Saturday, March 9, 2013

Repair a Broken Jewelry Piece

Today:  We've all got one--it's time to repair that broken jewelry piece.

I have that piece.  Several pieces.

The piece I chose to repair is one of the first pieces of jewelry that I made.  The crimp bead broke and beads went all over the carseat. It is constructed out of acrylic beads that I purchased at Walmart when I first got interested in jewelry.  I didn't know they were 'acrylic' for a long time.  I just assumed they were glass.  Silly me.  I have now developed the tooth test to distinguish glass from acrylic.  By the way, they were not labeled as to content. 

I found this wonderful book, Stringing Style, by Jamie Hogsett, and fell in love with everything in the book.  I have made many of the bead projects.  At first, I had to have the exact beads and would look all over town and even in Pocatello for them.  I finally branched out with my own ideas.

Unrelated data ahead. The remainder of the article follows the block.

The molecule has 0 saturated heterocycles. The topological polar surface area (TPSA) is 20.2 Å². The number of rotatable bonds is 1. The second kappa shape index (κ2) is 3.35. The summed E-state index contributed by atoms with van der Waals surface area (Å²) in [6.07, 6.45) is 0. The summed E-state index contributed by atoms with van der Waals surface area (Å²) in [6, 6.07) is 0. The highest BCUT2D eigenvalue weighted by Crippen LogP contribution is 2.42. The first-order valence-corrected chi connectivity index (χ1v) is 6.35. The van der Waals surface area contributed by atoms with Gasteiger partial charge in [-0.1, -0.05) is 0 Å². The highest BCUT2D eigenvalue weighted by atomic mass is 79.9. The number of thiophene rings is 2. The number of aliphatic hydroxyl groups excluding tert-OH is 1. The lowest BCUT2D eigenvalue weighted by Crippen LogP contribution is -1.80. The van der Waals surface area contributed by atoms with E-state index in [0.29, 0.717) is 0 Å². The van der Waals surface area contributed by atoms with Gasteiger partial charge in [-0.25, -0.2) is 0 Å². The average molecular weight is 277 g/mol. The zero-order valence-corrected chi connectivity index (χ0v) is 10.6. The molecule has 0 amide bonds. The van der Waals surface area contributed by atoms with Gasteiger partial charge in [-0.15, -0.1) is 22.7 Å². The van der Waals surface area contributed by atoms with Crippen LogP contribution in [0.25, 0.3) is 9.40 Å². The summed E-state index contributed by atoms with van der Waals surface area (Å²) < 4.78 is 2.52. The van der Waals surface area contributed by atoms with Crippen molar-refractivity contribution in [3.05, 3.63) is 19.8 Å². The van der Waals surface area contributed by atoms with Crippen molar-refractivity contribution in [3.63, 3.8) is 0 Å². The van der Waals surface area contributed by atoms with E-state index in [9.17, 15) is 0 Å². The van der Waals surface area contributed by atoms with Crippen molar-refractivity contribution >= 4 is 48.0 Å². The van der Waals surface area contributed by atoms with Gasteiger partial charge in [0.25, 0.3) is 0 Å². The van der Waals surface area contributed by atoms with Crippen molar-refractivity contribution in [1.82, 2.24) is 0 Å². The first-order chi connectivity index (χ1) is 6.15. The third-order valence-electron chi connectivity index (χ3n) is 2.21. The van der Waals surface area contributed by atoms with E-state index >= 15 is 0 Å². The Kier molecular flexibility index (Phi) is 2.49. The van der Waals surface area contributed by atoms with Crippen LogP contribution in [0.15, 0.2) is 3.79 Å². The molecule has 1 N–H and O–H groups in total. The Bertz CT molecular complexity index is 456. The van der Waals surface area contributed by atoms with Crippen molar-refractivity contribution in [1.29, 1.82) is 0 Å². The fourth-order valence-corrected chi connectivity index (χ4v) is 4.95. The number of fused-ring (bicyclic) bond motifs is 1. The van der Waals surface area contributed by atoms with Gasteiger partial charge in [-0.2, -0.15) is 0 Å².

This necklace was made before I knew about beads all over town, and I bought all my beads at Walmart and JoAnns.  My first attempt was Foxy Cleopatra, pg.47.  It had some vintage beads and bells and carnelian and a fused glass pendant.  I didn't even know what that meant, but it was beautiful and I didn't find anything like it.  

My version was made with a collection of red acrylic beads from a large mixed package--Walmart, of course, and vintage gold dangles from a pair of earrings that belonged to my mother.  I don't remember her wearing anything like them so they may have been really old, before my time.  Therefore, the necklace is my Foxy Cleo necklace (my mother's name).

It has a slight oriental look because  I made a second necklace to wear with it made with oriental lantern shaped beads.  I could make it today with carnelian and real bells and a fancy glass pendant, but I don't want to.  It means more to me the way it is.

The original Foxy Cleo Necklace:

Without second necklace.

With second necklace

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